The difference a single strip of duct tape can make.
The Ford Mustang received a mid-life refresh for model year 2018, so naturally engineers were excited at the opportunity to make those tiny, yet significant improvements they felt were necessary to make a great car even better. One of those updated areas was aerodynamic efficiency, a task assigned to a pair of Ford engineers, Mike Del Zio and Jonathon Gesek. Del Zio is the dynamics engineer while Gesek handles aerodynamics. Together they saw an issue that required fixing: responsiveness, specifically around corners.
Wind tunnel testing numbers stated things were fine, but the engineers knew something else was up. So Gesek came up with a solution. A strip of duct tape, the very same stuff we can all buy, was applied to the Mustang's lower gap of the grille. The specific goal was to reduce what's known as front-end lift. Del Zio then tested the car again and voila! The Mustang's handling had improved. "That little strip of tape made all the difference," Del Zio said. "The key to the subjective is confidence. At the end of a straightaway, what confidence do you have in being able to brake and make a turn? Things start to come up fast at 155 miles an hour."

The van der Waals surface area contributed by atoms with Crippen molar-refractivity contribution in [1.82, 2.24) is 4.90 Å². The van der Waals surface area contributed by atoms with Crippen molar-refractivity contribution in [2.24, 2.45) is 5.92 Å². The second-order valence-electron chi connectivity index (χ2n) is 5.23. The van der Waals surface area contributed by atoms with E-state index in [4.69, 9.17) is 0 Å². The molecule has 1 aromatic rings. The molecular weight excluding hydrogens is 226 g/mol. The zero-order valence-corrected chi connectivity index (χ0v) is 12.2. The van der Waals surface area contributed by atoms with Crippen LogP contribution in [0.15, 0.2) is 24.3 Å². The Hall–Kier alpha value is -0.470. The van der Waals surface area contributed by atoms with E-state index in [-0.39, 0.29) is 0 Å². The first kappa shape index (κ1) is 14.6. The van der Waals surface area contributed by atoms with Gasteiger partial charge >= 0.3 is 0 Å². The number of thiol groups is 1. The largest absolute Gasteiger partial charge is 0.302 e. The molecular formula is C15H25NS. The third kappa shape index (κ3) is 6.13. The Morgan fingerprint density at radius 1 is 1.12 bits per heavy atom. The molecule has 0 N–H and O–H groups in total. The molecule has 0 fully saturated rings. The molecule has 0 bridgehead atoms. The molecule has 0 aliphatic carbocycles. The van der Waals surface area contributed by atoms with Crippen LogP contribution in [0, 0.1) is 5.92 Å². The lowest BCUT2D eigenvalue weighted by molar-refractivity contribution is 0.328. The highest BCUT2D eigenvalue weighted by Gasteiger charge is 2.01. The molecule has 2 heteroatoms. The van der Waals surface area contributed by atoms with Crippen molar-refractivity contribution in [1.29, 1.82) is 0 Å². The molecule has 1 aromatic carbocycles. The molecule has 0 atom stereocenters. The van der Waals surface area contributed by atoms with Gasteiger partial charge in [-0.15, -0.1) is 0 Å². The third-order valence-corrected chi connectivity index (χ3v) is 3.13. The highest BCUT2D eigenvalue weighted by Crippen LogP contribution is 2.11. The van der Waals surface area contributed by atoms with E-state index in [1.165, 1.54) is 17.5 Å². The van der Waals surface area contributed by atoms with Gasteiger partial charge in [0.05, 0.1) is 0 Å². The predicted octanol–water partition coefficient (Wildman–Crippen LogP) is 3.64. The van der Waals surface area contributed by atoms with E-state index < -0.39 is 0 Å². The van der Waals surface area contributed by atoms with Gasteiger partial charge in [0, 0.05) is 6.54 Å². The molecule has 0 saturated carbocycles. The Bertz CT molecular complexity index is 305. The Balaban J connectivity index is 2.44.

The pair's work also resulted in a 5.6 percent improvement in EPA-estimated fuel economy ratings over the outgoing Mustang. Upon seeing the improvement the duct made, the engineers turned their findings over to the designers. They then lowered the Mustang's nose, added a larger front splitter that adds downforce and helps keep the front end planted to the ground, and a rocker shield allowing air to flow better underneath the car. These changes, for example, reduced drag by up to 3 percent on the 2018 EcoBoost Mustang. Cool stuff.